For An Overdose of Royalty

They may be known for their stiff upper lip, but boy, show the English a tiara and it seems to turn them to mush.

The ‘Wedding of the Year’ saw about 18 million Britons tuned into the live broadcasts on their televisions, while an estimated 100,000 people packed into the grounds around Windsor Castle to catch a glimpse of the new favourite couple in town. The Royal Borough of Windsor and Maidenhead reported a 40% boost in visitors in the weeks leading up to the wedding.

While brilliant for tourism (hotels & Airbnb on full occupancy, revenue spikes for local restaurants and businesses, souvenir shops and hawkers living their best dream), the British adoration of its royalty centuries post any real political power puzzles me.

A recent visit to the Museum of Brands, Packaging and Advertising in London proved this veneration of monarchy goes back centuries – the display shelves are crammed with tin boxes, mugs, and sundry junk with royal faces printed on them. They have been great for business through the years, it seems.

The Fever That Keeps on Giving

Windsor has been on every tourist’s must-visit list and the wedding mania is expected to only fuel its popularity further. The mighty Windsor Castle sits right next to the Windsor and Eton Central station accessible from Slough, in turn reachable from central London. You can also take a tube to Windsor & Eton Riverside station or hop on one of the many tourist buses shuttling crowds.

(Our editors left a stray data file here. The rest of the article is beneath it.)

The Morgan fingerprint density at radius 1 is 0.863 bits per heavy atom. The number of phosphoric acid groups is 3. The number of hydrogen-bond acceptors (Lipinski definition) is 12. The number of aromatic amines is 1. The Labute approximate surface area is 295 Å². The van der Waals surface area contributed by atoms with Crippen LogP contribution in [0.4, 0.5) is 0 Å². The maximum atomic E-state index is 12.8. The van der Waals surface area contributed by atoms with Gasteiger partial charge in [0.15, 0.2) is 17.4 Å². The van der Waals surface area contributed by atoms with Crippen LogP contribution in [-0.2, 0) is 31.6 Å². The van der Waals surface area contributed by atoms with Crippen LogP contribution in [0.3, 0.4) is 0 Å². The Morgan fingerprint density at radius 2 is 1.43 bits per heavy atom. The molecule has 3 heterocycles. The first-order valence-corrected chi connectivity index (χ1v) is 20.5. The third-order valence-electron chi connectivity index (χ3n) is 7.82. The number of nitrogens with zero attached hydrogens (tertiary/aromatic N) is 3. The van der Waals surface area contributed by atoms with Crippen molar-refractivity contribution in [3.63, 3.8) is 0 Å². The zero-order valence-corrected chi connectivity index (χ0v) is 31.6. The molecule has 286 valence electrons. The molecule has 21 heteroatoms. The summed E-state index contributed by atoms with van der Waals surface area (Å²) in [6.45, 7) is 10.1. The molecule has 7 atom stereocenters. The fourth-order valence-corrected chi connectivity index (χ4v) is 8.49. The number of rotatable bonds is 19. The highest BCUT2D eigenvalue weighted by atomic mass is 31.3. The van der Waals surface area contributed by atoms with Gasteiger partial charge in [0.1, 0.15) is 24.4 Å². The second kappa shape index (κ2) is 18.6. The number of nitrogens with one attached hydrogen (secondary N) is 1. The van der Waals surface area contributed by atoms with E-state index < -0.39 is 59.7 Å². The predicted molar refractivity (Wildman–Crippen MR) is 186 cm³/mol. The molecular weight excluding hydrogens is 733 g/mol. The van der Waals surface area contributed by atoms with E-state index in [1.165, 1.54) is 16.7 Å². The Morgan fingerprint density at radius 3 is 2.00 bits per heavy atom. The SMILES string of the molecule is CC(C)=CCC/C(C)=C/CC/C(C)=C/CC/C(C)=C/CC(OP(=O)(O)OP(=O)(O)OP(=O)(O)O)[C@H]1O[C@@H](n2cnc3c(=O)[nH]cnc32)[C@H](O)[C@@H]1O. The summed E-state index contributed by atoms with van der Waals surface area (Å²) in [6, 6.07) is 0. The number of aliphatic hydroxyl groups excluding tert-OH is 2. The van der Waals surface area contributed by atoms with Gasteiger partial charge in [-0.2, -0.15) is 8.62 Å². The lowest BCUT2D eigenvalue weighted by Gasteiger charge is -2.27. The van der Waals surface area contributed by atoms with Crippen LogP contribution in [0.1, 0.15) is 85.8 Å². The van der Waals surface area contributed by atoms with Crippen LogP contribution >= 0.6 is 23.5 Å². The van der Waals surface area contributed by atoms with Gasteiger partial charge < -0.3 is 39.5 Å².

Walk around the castle past the souvenir shops selling memorabilia, test out free fudge samples, or pop into a traditional tea room for scones and cake. Shops and hawkers sell Union Jacks, tiaras, and masks of royal faces, so tourists can pretend to be the monarch for the day if they are so inclined. You can even buy a Queen bobble-head for your car’s dashboard!

For £21.20, explore the Castle’s State Apartments, Grand Reception Room and St. George’s Chapel (the site of the wedding) among other highlights. When you’ve seen enough grandeur, walk by the Thames where you can feed the ‘royal’ swans, take a short cruise up the river on a boat with a bar, learn about the history of the monarchy, and marvel at the posh river-side apartments.

The 4.2 km ‘Windsor Long Walk’ which housed the 100,000 visitors to the wedding, is flanked by manicured lawns, woods, and free-range deer. On a lucky day, you can spot hundreds of them grazing on the grounds. Start at the Castle gate for a view of the Copper Horse Statue of King George III and walk to the very end for a stunning view of the Castle.

If you are gripped by the celebrity-vibe of the town, head on over next door to Eton to take in the Hogwarts-style surroundings of the elite all-boys Eton College grounds. Notable alumni include David Cameron and several other British Prime Ministers, Eddie Redmayne, Tom Hiddleston, Princes William and Harry.

For the young-at-heart, Legoland Windsor is the place to hit for exciting rides, shows and attractions. And if you happen to share the youngest Prince’s name, you’re in for a treat, Louis! Enjoy free access to Legoland until 19 July 2018, thanks to the royal family.

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